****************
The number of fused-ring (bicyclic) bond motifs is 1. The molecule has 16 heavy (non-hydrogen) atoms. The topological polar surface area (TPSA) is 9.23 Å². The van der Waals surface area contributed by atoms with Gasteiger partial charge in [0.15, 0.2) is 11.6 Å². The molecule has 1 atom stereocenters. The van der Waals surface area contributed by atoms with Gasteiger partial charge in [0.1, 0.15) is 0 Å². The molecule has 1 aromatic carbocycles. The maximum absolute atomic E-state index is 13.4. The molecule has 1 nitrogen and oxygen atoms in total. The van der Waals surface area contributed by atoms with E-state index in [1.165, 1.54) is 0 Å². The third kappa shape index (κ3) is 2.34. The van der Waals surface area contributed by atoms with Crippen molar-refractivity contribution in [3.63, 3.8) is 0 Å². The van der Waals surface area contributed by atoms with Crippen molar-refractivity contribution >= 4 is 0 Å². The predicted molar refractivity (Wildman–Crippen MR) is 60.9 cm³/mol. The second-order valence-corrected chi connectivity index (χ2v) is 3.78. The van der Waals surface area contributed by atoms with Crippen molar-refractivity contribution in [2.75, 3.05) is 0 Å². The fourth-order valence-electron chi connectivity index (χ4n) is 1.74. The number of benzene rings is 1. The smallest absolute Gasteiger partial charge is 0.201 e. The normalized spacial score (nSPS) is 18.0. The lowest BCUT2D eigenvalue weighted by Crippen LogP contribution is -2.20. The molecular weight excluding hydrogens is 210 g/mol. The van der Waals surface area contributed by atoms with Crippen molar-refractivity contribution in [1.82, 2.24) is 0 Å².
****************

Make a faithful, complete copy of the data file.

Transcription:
The number of fused-ring (bicyclic) bond motifs is 1. The molecule has 16 heavy (non-hydrogen) atoms. The topological polar surface area (TPSA) is 9.23 Å². The van der Waals surface area contributed by atoms with Gasteiger partial charge in [0.15, 0.2) is 11.6 Å². The molecule has 1 atom stereocenters. The van der Waals surface area contributed by atoms with Gasteiger partial charge in [0.1, 0.15) is 0 Å². The molecule has 1 aromatic carbocycles. The maximum absolute atomic E-state index is 13.4. The molecule has 1 nitrogen and oxygen atoms in total. The van der Waals surface area contributed by atoms with E-state index in [1.165, 1.54) is 0 Å². The third kappa shape index (κ3) is 2.34. The van der Waals surface area contributed by atoms with Crippen molar-refractivity contribution in [3.63, 3.8) is 0 Å². The van der Waals surface area contributed by atoms with Crippen molar-refractivity contribution >= 4 is 0 Å². The predicted molar refractivity (Wildman–Crippen MR) is 60.9 cm³/mol. The second-order valence-corrected chi connectivity index (χ2v) is 3.78. The van der Waals surface area contributed by atoms with Crippen molar-refractivity contribution in [2.75, 3.05) is 0 Å². The fourth-order valence-electron chi connectivity index (χ4n) is 1.74. The number of benzene rings is 1. The smallest absolute Gasteiger partial charge is 0.201 e. The normalized spacial score (nSPS) is 18.0. The lowest BCUT2D eigenvalue weighted by Crippen LogP contribution is -2.20. The molecular weight excluding hydrogens is 210 g/mol. The van der Waals surface area contributed by atoms with Crippen molar-refractivity contribution in [1.82, 2.24) is 0 Å².